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American Association for the Advancement of Science

A closer look at Saturn and its rings

This mosaic of the Saturn system, taken by Cassini, glows with scattered light from tiny dust grains. The sun is obscured by the planet in this unusual geometry.
[Image courtesy of NASA/JPL/CICLOPS]

The Cassini spacecraft was launched into space by NASA, the European Space Agency, and the Italian Space Agency. This international space mission reached Saturn almost six years ago, and it has been collecting data from the planet ever since. Now, researchers are learning more than ever about Saturn, and Cassini's detailed observations are bringing the planet into clearer focus than ever before.

The large, gaseous planet has many moons, as well as the most extensive and complex ring system in the entire solar system. To learn more about Saturn, scientists are combining Cassini's data with old data from the Voyager space mission, launched decades ago, and observations made from telescopes on Earth.

The Cassini Spacecraft took this color image (enhanced in brightness to emphasize the rings) from high above Saturn’s north pole in 2007. The Sun illuminates the south side of the rings at this time so the dense B ring appears dark.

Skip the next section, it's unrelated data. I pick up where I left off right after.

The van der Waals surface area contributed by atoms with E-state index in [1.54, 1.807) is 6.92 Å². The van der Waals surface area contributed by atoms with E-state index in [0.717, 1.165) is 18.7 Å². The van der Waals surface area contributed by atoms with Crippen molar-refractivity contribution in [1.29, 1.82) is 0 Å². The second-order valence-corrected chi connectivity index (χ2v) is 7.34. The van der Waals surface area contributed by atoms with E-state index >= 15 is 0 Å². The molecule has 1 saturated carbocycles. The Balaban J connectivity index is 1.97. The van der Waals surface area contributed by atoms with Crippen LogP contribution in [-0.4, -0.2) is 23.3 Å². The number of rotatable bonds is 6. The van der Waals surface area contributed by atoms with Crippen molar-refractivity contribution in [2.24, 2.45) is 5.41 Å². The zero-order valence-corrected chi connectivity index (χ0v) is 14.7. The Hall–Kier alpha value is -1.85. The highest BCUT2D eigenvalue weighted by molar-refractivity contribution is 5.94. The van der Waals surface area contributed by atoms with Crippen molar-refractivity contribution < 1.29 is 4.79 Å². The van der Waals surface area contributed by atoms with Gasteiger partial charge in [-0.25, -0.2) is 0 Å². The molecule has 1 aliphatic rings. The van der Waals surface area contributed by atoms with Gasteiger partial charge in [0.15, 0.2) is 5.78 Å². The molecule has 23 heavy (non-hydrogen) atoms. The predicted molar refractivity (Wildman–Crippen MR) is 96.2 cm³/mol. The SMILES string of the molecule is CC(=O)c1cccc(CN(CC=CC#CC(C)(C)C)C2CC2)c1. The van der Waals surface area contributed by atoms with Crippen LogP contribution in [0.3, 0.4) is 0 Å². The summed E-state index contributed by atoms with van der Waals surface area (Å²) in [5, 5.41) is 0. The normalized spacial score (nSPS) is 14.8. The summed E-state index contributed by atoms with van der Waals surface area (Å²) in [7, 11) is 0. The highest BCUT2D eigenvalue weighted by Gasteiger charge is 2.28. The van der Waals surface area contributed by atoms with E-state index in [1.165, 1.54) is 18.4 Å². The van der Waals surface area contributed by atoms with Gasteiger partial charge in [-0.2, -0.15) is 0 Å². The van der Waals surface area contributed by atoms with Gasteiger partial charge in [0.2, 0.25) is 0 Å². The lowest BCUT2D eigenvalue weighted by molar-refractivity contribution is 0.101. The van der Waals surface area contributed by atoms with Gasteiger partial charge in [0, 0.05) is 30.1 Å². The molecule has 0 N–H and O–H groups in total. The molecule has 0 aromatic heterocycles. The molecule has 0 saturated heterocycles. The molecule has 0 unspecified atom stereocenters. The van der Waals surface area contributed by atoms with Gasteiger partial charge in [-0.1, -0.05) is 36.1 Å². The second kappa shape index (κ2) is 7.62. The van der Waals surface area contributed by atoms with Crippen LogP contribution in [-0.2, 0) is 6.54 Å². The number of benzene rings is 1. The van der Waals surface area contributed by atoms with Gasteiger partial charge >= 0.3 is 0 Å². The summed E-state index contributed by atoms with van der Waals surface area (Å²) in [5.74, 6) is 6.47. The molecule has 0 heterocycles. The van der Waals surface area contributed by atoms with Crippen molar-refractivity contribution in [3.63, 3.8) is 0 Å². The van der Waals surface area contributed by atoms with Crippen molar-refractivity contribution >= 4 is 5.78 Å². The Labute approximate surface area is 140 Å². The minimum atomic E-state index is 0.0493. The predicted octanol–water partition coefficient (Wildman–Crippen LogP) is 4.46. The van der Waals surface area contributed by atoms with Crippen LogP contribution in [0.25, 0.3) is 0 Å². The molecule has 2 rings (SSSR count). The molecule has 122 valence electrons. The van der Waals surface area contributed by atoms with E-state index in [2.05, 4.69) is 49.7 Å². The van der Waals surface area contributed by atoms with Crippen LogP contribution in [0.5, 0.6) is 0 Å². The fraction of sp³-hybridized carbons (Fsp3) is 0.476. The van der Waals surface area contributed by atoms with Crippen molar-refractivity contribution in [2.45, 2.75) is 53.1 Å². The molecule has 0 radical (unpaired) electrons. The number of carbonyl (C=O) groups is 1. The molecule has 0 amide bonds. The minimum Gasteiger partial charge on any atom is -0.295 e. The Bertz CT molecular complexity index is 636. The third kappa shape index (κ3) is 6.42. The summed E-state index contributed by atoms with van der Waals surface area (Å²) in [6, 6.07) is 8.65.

[Image courtesy of NASA/JPL/CICLOPS]

Jeffrey Cuzzi and his colleagues analyzed this collected data, and discovered many new details about Saturn's rings, which are made mostly of water ice and have many different layers to them. Based on data from Cassini's near-infrared cameras, these scientists suggest that a mysterious reddish coloration—which contaminates portions of Saturn's ring system—could be caused by small clusters of carbon rings or by negatively charged iron compounds.

They also document the rings' constantly changing features, which seem to be affected by strong evolutionary processes over very short periods of time. Cuzzi and the other scientists say that the features of the rings change over just years, months, or even days.

These scientists also say that many of the cosmic processes shaping Saturn's rings can be observed in protoplanetary disks—the early stages of a brand new planet.